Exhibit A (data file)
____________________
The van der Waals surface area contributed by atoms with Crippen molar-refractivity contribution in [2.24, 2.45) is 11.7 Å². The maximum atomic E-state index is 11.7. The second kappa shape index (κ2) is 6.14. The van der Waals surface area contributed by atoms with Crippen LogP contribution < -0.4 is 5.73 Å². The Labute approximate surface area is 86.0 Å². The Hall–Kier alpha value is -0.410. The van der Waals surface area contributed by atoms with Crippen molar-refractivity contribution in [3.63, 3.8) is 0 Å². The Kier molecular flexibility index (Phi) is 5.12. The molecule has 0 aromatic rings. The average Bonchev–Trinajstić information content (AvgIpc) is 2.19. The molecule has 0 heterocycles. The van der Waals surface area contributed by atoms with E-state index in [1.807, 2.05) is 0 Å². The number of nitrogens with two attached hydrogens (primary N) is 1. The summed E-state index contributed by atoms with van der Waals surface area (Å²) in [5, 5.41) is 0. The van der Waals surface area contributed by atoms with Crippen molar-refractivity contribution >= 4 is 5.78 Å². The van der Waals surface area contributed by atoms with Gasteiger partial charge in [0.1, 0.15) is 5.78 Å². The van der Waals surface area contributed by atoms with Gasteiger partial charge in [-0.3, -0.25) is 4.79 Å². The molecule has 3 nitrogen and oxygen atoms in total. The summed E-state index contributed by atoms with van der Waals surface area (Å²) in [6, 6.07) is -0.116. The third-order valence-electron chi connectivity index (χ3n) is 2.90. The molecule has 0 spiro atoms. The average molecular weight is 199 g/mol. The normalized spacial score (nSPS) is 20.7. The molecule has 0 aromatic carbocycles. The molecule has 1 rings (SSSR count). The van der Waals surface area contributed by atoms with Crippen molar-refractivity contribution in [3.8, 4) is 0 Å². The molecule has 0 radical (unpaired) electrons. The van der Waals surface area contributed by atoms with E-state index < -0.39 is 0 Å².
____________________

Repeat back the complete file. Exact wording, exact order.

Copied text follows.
The van der Waals surface area contributed by atoms with Crippen molar-refractivity contribution in [2.24, 2.45) is 11.7 Å². The maximum atomic E-state index is 11.7. The second kappa shape index (κ2) is 6.14. The van der Waals surface area contributed by atoms with Crippen LogP contribution < -0.4 is 5.73 Å². The Labute approximate surface area is 86.0 Å². The Hall–Kier alpha value is -0.410. The van der Waals surface area contributed by atoms with Crippen molar-refractivity contribution in [3.63, 3.8) is 0 Å². The Kier molecular flexibility index (Phi) is 5.12. The molecule has 0 aromatic rings. The average Bonchev–Trinajstić information content (AvgIpc) is 2.19. The molecule has 0 heterocycles. The van der Waals surface area contributed by atoms with E-state index in [1.807, 2.05) is 0 Å². The number of nitrogens with two attached hydrogens (primary N) is 1. The summed E-state index contributed by atoms with van der Waals surface area (Å²) in [5, 5.41) is 0. The van der Waals surface area contributed by atoms with Crippen molar-refractivity contribution >= 4 is 5.78 Å². The van der Waals surface area contributed by atoms with Gasteiger partial charge in [0.1, 0.15) is 5.78 Å². The van der Waals surface area contributed by atoms with Gasteiger partial charge in [-0.3, -0.25) is 4.79 Å². The molecule has 3 nitrogen and oxygen atoms in total. The summed E-state index contributed by atoms with van der Waals surface area (Å²) in [6, 6.07) is -0.116. The third-order valence-electron chi connectivity index (χ3n) is 2.90. The molecule has 0 spiro atoms. The average molecular weight is 199 g/mol. The normalized spacial score (nSPS) is 20.7. The molecule has 0 aromatic carbocycles. The molecule has 1 rings (SSSR count). The van der Waals surface area contributed by atoms with Crippen molar-refractivity contribution in [3.8, 4) is 0 Å². The molecule has 0 radical (unpaired) electrons. The van der Waals surface area contributed by atoms with E-state index < -0.39 is 0 Å².